Payment processing fees are inevitable. You can negotiate with your processor to get them reduced, or you can shop around to find the best price, but no business that accepts credit cards will ever be able to do it for free.
There are some fees, however, that no business owner should have to pay. PCI non-compliance fees fall under this category. If you accept card payments, there’s a high likelihood that your processor is charging you this fee. If you see it on your statement each month, it’s time to take action to remove it.
The process is actually much simpler than you might think. Most merchants are already PCI compliant by the nature of the hardware and software they use, but without proof of PCI compliance, your processor is free to charge whatever they like to penalize you for being non-compliant. Most processors will charge around $20 per merchant ID per month, which can add up to be a sizeable amount of money, especially if your business has multiple locations.
MyPCI.com is not only a great resource for becoming PCI DSS certified, but also does a great job of educating merchants about what is needed to become PCI compliant. If you've got a merchant account, you have a MyPCI account, even if you don't know it. When you go to log in, your email address will be [your merchant ID number]@mypci.com. For example, if your merchant account ID number were 1112345678910, your login ID would be firstname.lastname@example.org. Once entering that info, you should receive an email with a password that will enable you to login to MyPCI and get started.
Once you've accessed your account, it's time to get started on a self-assessment questionnaire. This survey allows you to make a record of your payments systems, including what hardware, gateway, POS, and processor you use. This information is all collected to ensure that each piece of your payments process is secure from start to finish. The assessment should take less than an hour but can cost between $50 and $200 depending on the number of terminals your business is running on.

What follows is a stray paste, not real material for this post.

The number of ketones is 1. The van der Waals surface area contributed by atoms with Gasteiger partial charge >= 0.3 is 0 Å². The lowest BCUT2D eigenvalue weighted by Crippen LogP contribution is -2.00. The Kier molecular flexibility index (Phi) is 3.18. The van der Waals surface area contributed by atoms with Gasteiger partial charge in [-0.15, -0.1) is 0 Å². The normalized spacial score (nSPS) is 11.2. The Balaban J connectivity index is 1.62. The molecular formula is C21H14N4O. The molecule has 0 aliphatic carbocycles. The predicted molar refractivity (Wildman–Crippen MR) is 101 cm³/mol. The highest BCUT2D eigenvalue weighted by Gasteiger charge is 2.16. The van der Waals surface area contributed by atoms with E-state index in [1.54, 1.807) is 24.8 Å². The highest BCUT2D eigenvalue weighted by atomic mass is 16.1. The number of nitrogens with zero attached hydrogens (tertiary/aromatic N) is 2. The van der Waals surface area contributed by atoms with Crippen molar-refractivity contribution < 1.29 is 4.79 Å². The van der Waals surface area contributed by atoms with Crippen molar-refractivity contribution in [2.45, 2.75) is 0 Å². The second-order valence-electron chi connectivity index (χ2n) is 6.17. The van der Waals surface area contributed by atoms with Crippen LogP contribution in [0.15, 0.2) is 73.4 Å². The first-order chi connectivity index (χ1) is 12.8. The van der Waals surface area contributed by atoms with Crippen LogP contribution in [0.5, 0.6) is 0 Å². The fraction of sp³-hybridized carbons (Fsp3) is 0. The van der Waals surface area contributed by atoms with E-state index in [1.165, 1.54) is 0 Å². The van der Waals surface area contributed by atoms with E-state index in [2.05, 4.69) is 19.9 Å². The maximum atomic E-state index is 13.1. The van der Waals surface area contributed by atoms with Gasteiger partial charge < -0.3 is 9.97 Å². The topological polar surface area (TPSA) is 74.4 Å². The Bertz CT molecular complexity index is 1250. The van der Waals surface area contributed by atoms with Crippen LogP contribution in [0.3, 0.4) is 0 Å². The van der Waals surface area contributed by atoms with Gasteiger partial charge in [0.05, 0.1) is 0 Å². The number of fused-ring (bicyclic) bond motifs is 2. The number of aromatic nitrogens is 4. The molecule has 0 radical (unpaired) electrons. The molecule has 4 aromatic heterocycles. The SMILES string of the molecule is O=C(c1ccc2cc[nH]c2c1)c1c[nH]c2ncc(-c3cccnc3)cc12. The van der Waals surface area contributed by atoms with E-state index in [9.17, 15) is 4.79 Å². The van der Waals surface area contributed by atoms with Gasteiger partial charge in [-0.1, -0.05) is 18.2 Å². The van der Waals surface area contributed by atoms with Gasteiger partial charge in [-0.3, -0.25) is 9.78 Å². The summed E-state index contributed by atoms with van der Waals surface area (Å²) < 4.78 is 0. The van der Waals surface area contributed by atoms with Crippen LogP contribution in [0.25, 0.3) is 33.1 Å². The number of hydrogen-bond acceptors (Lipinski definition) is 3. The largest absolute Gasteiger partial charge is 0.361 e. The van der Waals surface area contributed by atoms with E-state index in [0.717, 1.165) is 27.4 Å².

If there's something amiss with your payments set up, the SAQ should point them out to you. Resolving these issues could be as simple as moving a piece of equipment to a more secure location, or it could require something as major as a change in processor or gateway if your current solution is not sufficiently secure. Once these adjustments have been made and your business is totally compliant, you will be supplied with a PCI DSS compliance certificate. Congratulations!
Your final step is to pass the certificate on to your processor. Some processors have specific channels to submit these requests, but most will accept the certification if you just pass it on to your sales or support representative. Be sure to request confirmation of receipt and removal of the fee. Of course, keep an eye on future statements as well to be sure that the PCI compliance fee has been removed completely.
One important note to keep in mind: the PCI DSS requires that an SAQ be completed annually to certify that businesses remain compliant. Just because you've submitted a compliance certificate, don't assume that you'll never see a PCI non-compliance fee ever again. It's likely that you'll see the fee back on your statement a year later when the certification expires. Be sure to re-certify your business on an annual basis to ensure that you aren't charged.
For businesses owners, a PCI non-compliance fee can seem like a minor inconvenience, but these fees really add up over time. Considering how simple they are to remove, no business owner should settle for paying these fees each month. Following the steps outlined in this article can ensure that business owners aren't paying unnecessary fees while also protecting both their business and their customers under the PCI DSS umbrella.
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